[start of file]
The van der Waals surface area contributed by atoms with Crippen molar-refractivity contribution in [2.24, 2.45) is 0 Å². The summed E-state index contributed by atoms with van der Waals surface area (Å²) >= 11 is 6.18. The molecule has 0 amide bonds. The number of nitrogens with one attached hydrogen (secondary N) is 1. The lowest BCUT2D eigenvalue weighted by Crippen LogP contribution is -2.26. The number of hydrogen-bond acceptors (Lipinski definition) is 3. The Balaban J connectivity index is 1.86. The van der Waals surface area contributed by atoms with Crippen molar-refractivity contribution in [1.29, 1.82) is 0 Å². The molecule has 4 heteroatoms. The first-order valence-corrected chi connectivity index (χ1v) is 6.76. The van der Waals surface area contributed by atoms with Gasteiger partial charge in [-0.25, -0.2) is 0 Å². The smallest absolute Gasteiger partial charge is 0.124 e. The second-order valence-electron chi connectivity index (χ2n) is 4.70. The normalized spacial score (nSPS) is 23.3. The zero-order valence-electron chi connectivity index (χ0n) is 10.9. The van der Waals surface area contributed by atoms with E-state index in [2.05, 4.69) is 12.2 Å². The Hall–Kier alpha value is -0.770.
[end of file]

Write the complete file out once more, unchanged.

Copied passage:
The van der Waals surface area contributed by atoms with Crippen molar-refractivity contribution in [2.24, 2.45) is 0 Å². The summed E-state index contributed by atoms with van der Waals surface area (Å²) >= 11 is 6.18. The molecule has 0 amide bonds. The number of nitrogens with one attached hydrogen (secondary N) is 1. The lowest BCUT2D eigenvalue weighted by Crippen LogP contribution is -2.26. The number of hydrogen-bond acceptors (Lipinski definition) is 3. The Balaban J connectivity index is 1.86. The van der Waals surface area contributed by atoms with Crippen molar-refractivity contribution in [1.29, 1.82) is 0 Å². The molecule has 4 heteroatoms. The first-order valence-corrected chi connectivity index (χ1v) is 6.76. The van der Waals surface area contributed by atoms with Gasteiger partial charge in [-0.25, -0.2) is 0 Å². The smallest absolute Gasteiger partial charge is 0.124 e. The second-order valence-electron chi connectivity index (χ2n) is 4.70. The normalized spacial score (nSPS) is 23.3. The zero-order valence-electron chi connectivity index (χ0n) is 10.9. The van der Waals surface area contributed by atoms with E-state index in [2.05, 4.69) is 12.2 Å². The Hall–Kier alpha value is -0.770.